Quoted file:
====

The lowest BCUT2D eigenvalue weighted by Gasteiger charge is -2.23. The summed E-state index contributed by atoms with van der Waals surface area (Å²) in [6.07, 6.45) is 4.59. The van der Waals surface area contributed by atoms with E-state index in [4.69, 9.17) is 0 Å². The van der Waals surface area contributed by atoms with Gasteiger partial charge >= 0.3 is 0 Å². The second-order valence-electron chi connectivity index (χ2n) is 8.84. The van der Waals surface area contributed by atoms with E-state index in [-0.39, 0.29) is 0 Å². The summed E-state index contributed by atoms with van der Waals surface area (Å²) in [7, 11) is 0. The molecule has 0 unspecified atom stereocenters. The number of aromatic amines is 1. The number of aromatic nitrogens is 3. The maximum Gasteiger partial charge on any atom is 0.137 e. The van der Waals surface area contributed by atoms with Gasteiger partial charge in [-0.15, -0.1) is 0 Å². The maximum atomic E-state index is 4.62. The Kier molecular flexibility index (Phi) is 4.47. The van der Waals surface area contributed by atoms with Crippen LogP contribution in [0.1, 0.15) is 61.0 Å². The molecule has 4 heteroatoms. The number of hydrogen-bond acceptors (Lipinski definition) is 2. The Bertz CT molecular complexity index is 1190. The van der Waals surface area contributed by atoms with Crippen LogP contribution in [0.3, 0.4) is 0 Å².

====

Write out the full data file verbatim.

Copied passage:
The lowest BCUT2D eigenvalue weighted by Gasteiger charge is -2.23. The summed E-state index contributed by atoms with van der Waals surface area (Å²) in [6.07, 6.45) is 4.59. The van der Waals surface area contributed by atoms with E-state index in [4.69, 9.17) is 0 Å². The van der Waals surface area contributed by atoms with Gasteiger partial charge >= 0.3 is 0 Å². The second-order valence-electron chi connectivity index (χ2n) is 8.84. The van der Waals surface area contributed by atoms with E-state index in [-0.39, 0.29) is 0 Å². The summed E-state index contributed by atoms with van der Waals surface area (Å²) in [7, 11) is 0. The molecule has 0 unspecified atom stereocenters. The number of aromatic amines is 1. The number of aromatic nitrogens is 3. The maximum Gasteiger partial charge on any atom is 0.137 e. The van der Waals surface area contributed by atoms with Gasteiger partial charge in [-0.15, -0.1) is 0 Å². The maximum atomic E-state index is 4.62. The Kier molecular flexibility index (Phi) is 4.47. The van der Waals surface area contributed by atoms with Crippen LogP contribution in [0.1, 0.15) is 61.0 Å². The molecule has 4 heteroatoms. The number of hydrogen-bond acceptors (Lipinski definition) is 2. The Bertz CT molecular complexity index is 1190. The van der Waals surface area contributed by atoms with Crippen LogP contribution in [0.3, 0.4) is 0 Å².